Eventually, these will grow
into these, my favorites.
into these, my favorites.
At writing group this past week, we all ended up talking about matters of faith. Of course, in the same evening, we also talked about Martinis, our favorite parts of Austin Powers, and various bodily functions.
But it was the faith discussion that went on the longest.
So when this Merton quote came into my inbox, I thought it was fitting:
How many people are there in the world of today who have "lost their faith" along with the vain hopes and illusions of their childhood? What they called "faith" was just one among all the other illusions. They placed all their hope in a certain sense of spiritual peace, of comfort, of interior equilibrium, of self-respect. Then when they began to struggle with the real difficulties and burdens of mature life, when they became aware of their own weakness, they lost their peace, they let go of their precious self-respect, and it became impossible for them to "believe." That is to say it became impossible for them to comfort themselves, to reassure themselves, with the images and concepts they found reassuring in childhood.
Place no hope in the feeling of assurance, of spiritual comfort. You may well have to get along without this. Place no hope in the inspirational preachers of Christian sunshine, who are able to pick you up and set you back on your feet and make you feel good for three or four days-until you fold up and collapse into despair.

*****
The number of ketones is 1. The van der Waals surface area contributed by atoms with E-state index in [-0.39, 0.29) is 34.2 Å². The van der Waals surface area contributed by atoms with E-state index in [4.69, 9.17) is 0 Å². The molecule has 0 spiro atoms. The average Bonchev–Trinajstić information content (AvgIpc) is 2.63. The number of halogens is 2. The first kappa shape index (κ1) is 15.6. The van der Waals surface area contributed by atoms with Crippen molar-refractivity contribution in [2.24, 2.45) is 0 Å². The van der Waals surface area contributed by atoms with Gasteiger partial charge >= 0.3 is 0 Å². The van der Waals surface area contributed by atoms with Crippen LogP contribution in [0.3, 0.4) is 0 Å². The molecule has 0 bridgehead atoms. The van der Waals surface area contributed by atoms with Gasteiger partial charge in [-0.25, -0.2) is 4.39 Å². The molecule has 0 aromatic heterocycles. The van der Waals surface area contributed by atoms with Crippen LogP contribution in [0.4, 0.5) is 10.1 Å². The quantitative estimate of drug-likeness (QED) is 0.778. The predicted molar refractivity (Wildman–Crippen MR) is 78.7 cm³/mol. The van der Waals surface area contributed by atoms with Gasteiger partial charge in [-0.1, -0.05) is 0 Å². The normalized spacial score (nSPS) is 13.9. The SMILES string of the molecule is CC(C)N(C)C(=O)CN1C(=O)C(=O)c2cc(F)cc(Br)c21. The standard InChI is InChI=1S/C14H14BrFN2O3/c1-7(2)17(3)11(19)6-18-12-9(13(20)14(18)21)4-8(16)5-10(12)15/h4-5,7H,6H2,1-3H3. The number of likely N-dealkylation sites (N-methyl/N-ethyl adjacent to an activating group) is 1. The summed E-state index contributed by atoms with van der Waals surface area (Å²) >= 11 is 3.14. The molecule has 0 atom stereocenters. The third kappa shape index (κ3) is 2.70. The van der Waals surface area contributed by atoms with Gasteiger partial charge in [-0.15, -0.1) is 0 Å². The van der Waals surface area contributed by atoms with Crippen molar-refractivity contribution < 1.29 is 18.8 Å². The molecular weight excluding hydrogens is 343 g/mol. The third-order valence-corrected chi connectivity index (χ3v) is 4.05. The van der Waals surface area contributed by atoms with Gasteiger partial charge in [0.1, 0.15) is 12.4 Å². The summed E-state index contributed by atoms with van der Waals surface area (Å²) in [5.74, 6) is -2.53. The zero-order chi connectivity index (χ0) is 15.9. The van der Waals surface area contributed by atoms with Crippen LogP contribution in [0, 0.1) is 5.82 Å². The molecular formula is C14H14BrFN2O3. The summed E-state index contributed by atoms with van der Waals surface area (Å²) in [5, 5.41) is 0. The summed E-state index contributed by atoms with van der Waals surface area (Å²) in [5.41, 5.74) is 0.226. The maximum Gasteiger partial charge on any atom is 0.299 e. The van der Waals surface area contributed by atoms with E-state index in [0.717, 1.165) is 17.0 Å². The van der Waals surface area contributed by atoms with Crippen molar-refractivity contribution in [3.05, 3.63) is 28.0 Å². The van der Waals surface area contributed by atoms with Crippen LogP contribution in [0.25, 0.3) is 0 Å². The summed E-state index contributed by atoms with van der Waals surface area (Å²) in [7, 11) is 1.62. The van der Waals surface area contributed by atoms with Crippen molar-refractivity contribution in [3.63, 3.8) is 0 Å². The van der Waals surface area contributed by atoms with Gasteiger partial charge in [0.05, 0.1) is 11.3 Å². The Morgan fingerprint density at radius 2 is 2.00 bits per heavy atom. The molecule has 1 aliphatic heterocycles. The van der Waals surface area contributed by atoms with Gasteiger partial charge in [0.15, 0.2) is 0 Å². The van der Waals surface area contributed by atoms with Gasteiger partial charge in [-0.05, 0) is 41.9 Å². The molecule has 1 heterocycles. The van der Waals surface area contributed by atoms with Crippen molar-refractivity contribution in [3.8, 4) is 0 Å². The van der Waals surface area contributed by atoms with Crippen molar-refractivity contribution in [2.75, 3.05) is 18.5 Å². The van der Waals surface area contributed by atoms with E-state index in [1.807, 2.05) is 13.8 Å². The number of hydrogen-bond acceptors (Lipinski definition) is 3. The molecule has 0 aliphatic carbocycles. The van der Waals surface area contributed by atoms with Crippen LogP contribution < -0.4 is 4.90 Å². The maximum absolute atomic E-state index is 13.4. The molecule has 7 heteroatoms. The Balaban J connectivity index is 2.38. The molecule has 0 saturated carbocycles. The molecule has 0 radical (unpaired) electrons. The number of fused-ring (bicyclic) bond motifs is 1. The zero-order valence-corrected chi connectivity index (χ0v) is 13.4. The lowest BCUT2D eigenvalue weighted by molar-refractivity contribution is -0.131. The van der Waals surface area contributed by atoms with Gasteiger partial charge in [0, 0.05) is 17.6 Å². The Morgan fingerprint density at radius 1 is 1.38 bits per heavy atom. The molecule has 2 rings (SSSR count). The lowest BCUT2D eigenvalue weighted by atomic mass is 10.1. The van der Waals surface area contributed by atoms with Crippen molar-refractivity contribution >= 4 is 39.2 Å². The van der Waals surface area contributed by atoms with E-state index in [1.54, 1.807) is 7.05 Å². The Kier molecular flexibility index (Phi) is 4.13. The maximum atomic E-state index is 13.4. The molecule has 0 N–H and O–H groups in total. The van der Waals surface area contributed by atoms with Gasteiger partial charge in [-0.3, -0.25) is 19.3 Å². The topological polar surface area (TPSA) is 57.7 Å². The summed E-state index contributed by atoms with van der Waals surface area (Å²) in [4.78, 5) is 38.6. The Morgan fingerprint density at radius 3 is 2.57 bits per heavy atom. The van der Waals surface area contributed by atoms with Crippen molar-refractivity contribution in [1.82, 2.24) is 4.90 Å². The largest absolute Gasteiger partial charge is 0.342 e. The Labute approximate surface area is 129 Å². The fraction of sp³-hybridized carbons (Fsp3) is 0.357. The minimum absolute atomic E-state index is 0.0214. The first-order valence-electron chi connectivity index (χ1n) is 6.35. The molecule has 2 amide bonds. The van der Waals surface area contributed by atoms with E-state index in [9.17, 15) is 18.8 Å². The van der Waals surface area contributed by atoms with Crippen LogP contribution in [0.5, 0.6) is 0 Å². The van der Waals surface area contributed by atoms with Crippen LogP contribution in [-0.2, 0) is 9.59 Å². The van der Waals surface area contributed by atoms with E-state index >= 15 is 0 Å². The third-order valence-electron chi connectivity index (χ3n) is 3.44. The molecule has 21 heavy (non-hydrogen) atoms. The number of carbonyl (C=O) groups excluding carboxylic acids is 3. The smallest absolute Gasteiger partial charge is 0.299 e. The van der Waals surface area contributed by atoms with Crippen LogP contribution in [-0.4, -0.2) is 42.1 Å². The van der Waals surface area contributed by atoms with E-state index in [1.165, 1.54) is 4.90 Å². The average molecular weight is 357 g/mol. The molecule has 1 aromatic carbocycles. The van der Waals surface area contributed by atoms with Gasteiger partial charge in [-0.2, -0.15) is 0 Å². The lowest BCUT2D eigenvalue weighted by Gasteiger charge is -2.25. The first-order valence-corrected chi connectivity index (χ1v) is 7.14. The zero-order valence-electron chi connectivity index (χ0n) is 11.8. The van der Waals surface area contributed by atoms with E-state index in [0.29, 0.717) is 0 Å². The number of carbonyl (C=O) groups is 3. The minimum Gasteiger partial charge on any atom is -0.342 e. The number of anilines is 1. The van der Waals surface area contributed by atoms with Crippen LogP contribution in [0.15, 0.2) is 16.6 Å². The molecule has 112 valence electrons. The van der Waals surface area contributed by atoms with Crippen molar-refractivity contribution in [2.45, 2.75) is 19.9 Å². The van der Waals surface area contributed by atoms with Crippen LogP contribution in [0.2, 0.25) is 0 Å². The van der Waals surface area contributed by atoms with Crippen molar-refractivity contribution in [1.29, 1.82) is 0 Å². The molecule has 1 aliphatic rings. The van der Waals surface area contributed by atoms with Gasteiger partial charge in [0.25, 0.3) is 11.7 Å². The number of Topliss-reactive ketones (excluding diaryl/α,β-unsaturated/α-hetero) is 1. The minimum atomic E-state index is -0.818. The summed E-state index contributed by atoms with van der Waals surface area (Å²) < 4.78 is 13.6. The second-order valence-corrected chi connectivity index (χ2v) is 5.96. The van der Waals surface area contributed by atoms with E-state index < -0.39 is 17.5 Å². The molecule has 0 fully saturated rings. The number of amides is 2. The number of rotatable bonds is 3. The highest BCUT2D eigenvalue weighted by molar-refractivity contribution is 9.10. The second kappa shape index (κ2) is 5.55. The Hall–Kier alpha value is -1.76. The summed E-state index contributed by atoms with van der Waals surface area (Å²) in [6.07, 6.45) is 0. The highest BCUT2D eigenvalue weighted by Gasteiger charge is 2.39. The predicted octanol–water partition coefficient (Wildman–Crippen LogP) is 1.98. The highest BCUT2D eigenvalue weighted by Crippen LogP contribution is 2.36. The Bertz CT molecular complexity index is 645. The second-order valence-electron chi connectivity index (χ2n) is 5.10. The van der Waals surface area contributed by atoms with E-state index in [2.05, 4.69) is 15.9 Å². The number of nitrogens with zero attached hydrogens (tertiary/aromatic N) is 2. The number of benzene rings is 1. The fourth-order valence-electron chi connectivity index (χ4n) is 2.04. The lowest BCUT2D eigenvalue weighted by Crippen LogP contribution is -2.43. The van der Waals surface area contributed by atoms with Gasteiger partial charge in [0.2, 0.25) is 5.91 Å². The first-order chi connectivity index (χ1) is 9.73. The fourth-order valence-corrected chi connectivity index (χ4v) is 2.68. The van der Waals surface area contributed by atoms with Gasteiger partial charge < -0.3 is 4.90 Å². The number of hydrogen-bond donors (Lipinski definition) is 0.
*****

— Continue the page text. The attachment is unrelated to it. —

Thomas Merton, New Seeds of Contemplation
During our discussion, Mother Theresa came up -- a woman who dedicated her life to her faith and who for the last few decades never felt internal reassurance of that faith. Otherwise, she spent decades wandering around the dry and arid desert, but she believed anyway.
It makes me think of my own ego needs to go to a Mass and have it all be "good." I can't stand ignorant priests, for example. But the priest is just supposed to be a conduit and how dare I allow such a surface thing to get in the way of what is supposed to be a much more mystical experience.
Christ never said he died to ensure my comfort.
Spiritual growth is most often painful, when we are really working at it. We typically, being human (and a bit lazy), grow only in reaction to trial.
And this is what Thomas Merton is talking about.
How many of us, as soon as we became uncomfortable, simply left Christianity* for more exotic pastures? Pastures that had no "baggage" and therefore seemed "better."
(*Or whatever tradition you were raised in; this is not a phenomenon exclusive to people raised in Christianity.)
Perhaps if we spent as much time digging into our own faith traditions as we do digging into others', we would discover buried treasure -- treasure that had been there all along but we were too young to know how to read the map.